Here we are with the second weekly piece. Let’s start with a recap of the last week’s piece.
Japanese yen has risen as expected. So what now? As you can see from the image below, there is a lot more to the upside if JY is following its seasonal path (seasonal chart courtesy of Larry Williams).
Personally, I don’t believe a currency position should be kept open for more than 5 days (7 days maximum). If you want to hold a position longer, there are other markets, which can offer you that. But for currencies, short-term trading seems to be working the best.
Going back to the Yen we have the seasonals and a good accumulation shown by the green line. The volume increase in the last trading days of the week suggests that JY can hold for a few days at those levels or even retrace down. That is where I’ll be looking for a complex signal to get long in JY. Again looking to ride it for a few days.
The British pound also looks good. I will look for entry signals to go long in the coming week.
Now for the second one- the E-minis. The US-China’s deal can take over the markets really fast. I didn’t get the signal I was expecting. On Monday, we saw a gap which was not filled and the S&P500 went to the downside.
Those almost 5%, which is how much the E-minies had actually fallen, brought all those fortune tellers who were hiding in the shadows of the bull run since the beginning of the year. Again, they are screaming of the upcoming financial markets’ meltdown. One day (sometimes in the future) they will be right, and we’ll get into the next recession. But I don’t think this is the way to make money in the markets.
My belief is that if you want to make money in the markets, you must calculate the odds for every situation and then base your work on the most probable scenario.
First, nothing really suggests that a recession is coming this year. Could those fundamental indicators quickly turn toward a recession? Yes, they can but even in this worst-case scenario, we would have at least two quarters before the recession. During that time, the index movement will have to indicate an upcoming recession. S&P will have to enter a bear market if a recession is coming.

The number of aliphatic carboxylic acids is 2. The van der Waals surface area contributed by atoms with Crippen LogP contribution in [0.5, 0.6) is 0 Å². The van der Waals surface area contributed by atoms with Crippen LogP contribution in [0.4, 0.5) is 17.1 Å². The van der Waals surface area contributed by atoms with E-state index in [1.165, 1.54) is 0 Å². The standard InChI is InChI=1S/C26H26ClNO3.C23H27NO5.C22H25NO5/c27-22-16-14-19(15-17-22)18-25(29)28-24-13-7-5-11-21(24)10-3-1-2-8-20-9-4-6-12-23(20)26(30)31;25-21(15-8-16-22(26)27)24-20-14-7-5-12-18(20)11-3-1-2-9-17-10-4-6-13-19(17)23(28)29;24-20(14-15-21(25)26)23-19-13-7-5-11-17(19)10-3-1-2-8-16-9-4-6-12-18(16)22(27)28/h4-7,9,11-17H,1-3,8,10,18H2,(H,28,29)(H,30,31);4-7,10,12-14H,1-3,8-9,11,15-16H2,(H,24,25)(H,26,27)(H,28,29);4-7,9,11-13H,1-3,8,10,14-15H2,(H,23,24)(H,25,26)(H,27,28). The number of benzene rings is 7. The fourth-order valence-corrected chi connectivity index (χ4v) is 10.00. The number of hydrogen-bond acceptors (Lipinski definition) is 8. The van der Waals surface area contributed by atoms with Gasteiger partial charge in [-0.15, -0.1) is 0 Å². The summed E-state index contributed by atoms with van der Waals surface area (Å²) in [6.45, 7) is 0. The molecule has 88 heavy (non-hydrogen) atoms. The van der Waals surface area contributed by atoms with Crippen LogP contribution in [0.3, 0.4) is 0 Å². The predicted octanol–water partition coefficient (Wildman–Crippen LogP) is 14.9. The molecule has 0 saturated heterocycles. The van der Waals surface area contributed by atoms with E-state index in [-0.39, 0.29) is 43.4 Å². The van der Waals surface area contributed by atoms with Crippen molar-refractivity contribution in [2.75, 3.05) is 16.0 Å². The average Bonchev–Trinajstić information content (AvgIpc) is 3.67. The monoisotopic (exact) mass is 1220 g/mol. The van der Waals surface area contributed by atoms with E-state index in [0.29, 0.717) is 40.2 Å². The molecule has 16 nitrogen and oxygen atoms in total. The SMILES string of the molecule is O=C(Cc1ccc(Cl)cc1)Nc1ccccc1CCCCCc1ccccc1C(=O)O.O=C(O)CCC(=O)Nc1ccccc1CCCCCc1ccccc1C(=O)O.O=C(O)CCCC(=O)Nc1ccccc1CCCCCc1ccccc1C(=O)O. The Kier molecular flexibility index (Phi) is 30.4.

Now let me list some bullets, which will give an idea of what to expect:
There is a kind of market insurance which states that until the beginning of August all market corrections (downside movement) will not exceed 10%. Said in a trader’s way, there is a small chance to see S&P500 below 2665 (10% from the top) in the next few months.
So far, the market (E-minies) didn’t create a fulcrum which is necessary to extend the decline
There has to be at least one attack on the top before we see a huge move to the downside.
During that attack, many inter-market relationships and internal strength indicators must be monitored. Because they will tell if it succeeds, and we’ll see the new all-time highs or we’ll head south for a long time.
I explain all those in the Piece of Trading’s educational platform. The takeaway for you is that you have to have a system of rules of how a market top/bottom is forming. That does not guarantee 100% success, but you will know that until some things are not present, the probability of long-term market top is low. Having such a system in place, you won’t fall victim of all those glory seekers and fortune-tellers who are speaking of the end of all ends :)
Now to the present.
Most probably, after all the action on Friday, Monday will be a quiet day. Inside bar or up range, down close. Then we must see for how long the new tariffs will drive the market down and when the attack on the top will begin. I won’t go long based on Friday’s action because I’ll have to use a large stop equal to the expected first target which will have to be somewhere around the previous top. So I will look in the next few days for another opportunity with a better risk/reward ratio.
I hope you've enjoyed this combination of a weekly and educational piece. There are more to come.
Founder of Piece of Trading
Trades mentioned here are either taken or will be taken by the author if the right conditions appear. They are NOT recommendations nor all of this constitute investment advice. Please read the Risk Disclaimer
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